THE GLOOMY MARSEILLAISE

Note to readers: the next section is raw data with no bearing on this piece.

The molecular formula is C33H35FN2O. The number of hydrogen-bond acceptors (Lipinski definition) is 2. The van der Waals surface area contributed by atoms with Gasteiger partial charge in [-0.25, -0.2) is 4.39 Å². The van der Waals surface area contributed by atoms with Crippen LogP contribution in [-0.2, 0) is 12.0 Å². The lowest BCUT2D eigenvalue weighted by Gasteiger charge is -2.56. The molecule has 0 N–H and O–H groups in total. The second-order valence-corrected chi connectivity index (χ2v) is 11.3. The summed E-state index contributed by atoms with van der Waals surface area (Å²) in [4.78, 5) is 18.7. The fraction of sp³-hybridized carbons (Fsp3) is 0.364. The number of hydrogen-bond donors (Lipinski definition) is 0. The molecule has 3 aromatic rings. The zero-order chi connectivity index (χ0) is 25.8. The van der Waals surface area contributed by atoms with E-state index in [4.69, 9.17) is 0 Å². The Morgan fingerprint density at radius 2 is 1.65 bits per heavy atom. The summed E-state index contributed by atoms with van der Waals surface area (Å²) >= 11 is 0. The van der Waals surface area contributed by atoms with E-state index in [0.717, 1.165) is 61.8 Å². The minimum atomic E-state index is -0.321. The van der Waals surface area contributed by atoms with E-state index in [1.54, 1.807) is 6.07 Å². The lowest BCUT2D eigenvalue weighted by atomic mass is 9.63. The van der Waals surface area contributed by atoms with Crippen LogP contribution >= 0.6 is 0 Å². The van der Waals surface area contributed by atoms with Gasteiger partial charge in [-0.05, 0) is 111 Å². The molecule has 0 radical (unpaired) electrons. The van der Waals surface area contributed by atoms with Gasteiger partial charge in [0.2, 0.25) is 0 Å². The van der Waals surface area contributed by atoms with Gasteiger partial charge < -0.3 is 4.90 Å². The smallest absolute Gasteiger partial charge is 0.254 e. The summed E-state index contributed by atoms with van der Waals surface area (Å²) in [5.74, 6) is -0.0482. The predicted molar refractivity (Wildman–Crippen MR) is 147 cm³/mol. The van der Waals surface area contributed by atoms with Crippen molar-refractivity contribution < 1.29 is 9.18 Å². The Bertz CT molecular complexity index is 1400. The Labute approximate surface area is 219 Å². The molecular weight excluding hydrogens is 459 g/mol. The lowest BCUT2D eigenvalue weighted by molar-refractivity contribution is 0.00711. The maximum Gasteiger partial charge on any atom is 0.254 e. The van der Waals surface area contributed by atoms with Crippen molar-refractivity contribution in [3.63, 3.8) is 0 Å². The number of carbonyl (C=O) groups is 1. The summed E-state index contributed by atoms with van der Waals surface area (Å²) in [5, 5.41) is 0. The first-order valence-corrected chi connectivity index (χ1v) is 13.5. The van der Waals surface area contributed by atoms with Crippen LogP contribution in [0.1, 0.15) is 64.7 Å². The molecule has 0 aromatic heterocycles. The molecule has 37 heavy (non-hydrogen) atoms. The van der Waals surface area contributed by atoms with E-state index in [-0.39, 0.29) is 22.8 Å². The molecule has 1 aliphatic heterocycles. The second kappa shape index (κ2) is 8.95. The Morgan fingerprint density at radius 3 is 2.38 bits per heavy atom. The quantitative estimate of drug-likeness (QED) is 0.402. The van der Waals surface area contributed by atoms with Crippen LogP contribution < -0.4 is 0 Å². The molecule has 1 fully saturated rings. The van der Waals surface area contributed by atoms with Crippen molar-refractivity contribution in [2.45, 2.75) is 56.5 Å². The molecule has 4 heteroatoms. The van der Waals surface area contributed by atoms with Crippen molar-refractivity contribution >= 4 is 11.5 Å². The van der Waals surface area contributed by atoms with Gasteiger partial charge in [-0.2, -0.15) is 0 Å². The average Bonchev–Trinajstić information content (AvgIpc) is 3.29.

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The article analyses a case presented in the “Notes on The Bulgarian Uprisings” by Zahari Stoyanov. After the defeat of the April Uprising in 1876 the Bulgarian revolutionary Todor Kableshkov sings the Marseillaise in a Turkish prison. Kableshkov improvises the French text of the song to inform a friend so that the Turks wouldn’t notice it. The case is reviewed from three perspectives: first, it searches an answer to the question: Why is the Marseillaise called a gloomy song; secondly, it displays a kind of double coding allowing the French march to be regarded in the same way as the Bulgarian march “The Proud Nicephorus Wanted”, which unifies the people; thirdly, it shows how in the “Notes on the Bulgarian Uprisings” by Zahari Stoyanov certain songs are connected to different phases of the development of the Bulgarians as a nation.
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